Concept: Rhinosporidium seeberi
Endemic to South India and Sri Lanka, Rhinosporidiosis is a chronic granulomatous infection caused by an agent of uncertain taxonomy: Rhinosporidium seeberi. Although it commonly manifests as a proliferative nasal lesion, many cases of Rhinosporidiosis have been reported where it has appeared as an extranasal lesion. The reported extranasal sites include the eye, ear, trachea, and parotid duct. However, the involvement of the parotid duct is quite rare, even among extranasal sites. The case presented is an adult female from the non-endemic zone of East India with a proliferative mass in the parotid duct. Although Rhinosporidiosis was not taken into consideration in the clinical differential diagnosis, eventual histopathological diagnosis confirmed Rhinosporidiosis. As this appears to be the second case of Rhinosporidiosis in the parotid duct in East India in 4 years, we encourage clinicians to be flexible in the differential diagnosis of proliferative growth in the parotid duct, even in those from non-endemic areas.
Rhinosporidiosis is a rare chronic infection of the mucous membranes caused by the Rhinosporidium seeberi. Approximately 15% of cases of rhinosporidiosis are ocular, occurring mainly in the tarsal conjunctiva. There are only 11 cases of scleral melt with staphyloma formation associated with bulbar conjuctival oculosporidiosis and none of them was associated with partial regression of the scleral ectasia after a corneoscleral tectonic graft.
This article reports a presentation of lacrimal sac rhinosporidiosis and informs the reader of this uncommon but important diagnosis. A 36-year-old man from Pakistan presented with a 3-month history of swelling at the nasal aspect of the left lower lid. This was associated with occasional crepitus and slight localised discomfort, but no epiphora. There was a palpable fullness near the left medial canthus associated with telecanthus but a normal sac washout and normal eye examination otherwise. Previous medical history included an ipsilateral nasal polypectomy and inferior meatal antrostomy around 10 years previously, whilst living in Pakistan. Various imaging modalities were useful in identifying a soft tissue mass within the left nasolacrimal duct. Following excision biopsy, histological examination confirmed the presence of rhinosporidiosis, likely caused by the organism Rhinosporidium seeberi. Rhinosporidiosis should be considered as a potential cause in any case of lacrimal sac pathology. Imaging studies may be helpful in measuring the extent of disease, although histological examination is required to confirm the diagnosis. Although rare, the complications of rhinosporidiosis can be potentially blinding or fatal. As discussed in this case, the presence of telecanthus may represent a lacrimal system tumour, either malignant or benign, and should always prompt further investigation.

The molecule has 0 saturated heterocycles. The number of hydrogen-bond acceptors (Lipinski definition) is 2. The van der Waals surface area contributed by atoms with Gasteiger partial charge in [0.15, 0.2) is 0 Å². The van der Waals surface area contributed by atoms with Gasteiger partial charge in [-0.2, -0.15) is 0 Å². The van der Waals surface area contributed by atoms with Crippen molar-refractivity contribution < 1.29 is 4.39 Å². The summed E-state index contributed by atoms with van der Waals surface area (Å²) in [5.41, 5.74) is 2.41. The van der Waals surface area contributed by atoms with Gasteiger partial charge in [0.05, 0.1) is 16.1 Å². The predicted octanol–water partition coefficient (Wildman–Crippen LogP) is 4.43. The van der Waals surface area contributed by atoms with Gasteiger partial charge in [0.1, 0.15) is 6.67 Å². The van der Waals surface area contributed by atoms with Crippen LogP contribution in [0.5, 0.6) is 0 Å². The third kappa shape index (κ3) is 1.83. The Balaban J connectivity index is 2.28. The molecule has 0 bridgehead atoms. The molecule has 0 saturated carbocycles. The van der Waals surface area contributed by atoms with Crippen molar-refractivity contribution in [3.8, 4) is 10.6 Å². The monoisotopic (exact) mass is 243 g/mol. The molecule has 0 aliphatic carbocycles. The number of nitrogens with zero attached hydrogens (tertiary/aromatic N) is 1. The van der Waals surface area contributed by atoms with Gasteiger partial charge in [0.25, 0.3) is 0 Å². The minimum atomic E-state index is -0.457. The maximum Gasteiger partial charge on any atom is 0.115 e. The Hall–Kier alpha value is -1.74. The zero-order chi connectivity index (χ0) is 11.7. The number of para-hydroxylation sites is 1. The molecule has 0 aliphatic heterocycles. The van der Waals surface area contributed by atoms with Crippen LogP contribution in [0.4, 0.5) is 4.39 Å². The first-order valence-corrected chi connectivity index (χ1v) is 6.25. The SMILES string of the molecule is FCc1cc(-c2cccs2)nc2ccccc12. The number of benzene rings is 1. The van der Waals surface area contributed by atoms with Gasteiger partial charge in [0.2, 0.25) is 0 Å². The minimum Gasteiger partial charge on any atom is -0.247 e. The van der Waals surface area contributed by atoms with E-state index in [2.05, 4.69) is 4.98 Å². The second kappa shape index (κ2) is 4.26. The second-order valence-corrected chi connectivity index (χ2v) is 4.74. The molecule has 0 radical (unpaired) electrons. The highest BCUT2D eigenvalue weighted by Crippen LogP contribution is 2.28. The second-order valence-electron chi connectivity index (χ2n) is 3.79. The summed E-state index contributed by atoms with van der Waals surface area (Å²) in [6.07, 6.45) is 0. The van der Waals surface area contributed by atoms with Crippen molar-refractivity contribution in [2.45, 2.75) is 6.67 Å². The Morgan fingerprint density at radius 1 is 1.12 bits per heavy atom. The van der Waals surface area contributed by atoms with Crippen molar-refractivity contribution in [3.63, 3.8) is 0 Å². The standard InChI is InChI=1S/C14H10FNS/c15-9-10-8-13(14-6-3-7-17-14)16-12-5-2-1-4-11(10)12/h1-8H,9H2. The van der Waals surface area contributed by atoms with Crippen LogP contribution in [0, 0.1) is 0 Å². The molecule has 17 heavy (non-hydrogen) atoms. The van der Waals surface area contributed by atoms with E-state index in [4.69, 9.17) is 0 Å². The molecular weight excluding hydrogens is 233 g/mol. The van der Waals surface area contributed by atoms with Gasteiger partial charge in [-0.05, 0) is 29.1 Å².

- International journal of infectious diseases : IJID : official publication of the International Society for Infectious Diseases
- Published about 3 years ago
The aim of this study is to clarify the contentious taxonomic classification of Rhinosporidium seeberi, which causes human rhinosporidiosis and may have treatment implications.
We report the identification of a new Rhinosporidium species (Dermocystida, Mesomycetozoea) infecting amphibian hosts, while showing a species specificity for African reed frogs of the genus Hyperolius. Large dermal cysts (sporangia) of R. rwandae sp. nov. were observed in 18% of H. lateralis and similar cysts in 0.7% of H. viridiflavus surveyed. Fully developed R. rwandae cysts are about 500 to 600 µm in diameter and sealed from the frog tissue by a thick chitinous wall. Some cysts were filled with numerous round-oval basophilic microspores of 8 to 12 µm diameter. With the exception of legs, nodules were visible over the complete torso surface including the vocal sac of males, but the most affected skin region was the area around the cloaca. Behavior, condition, and lifespan of infected frogs do not seem to be distinct from that of healthy individuals. The mode of infection remains unknown, but we hypothesize that the infectious life stage reaches the dermis via the intraepidermal ducts of the skin glands. Molecular evidence places the new frog pathogen as a sister species of the human pathogen R. seeberi.
Rhinosporidiosis is a chronic granulomatous disorder, caused by Rhinosporidium seeberi endemic in India and Sri Lanka. The most common sites are the nasal mucosa and the nasopharynx and cutaneous lesions usually occur as a part of disseminated rhinosporidiosis. Dapsone has been frequently used in treating disseminated disease in immunocompetent individuals. Here we report a case of disseminated rhinosporidiosis in an immunocompromised individual on antiretroviral drugs, non-responsive to Dapsone and therefore treated with a multidrug therapy of Cycloserine, Dapsone and Ketoconazole with good response.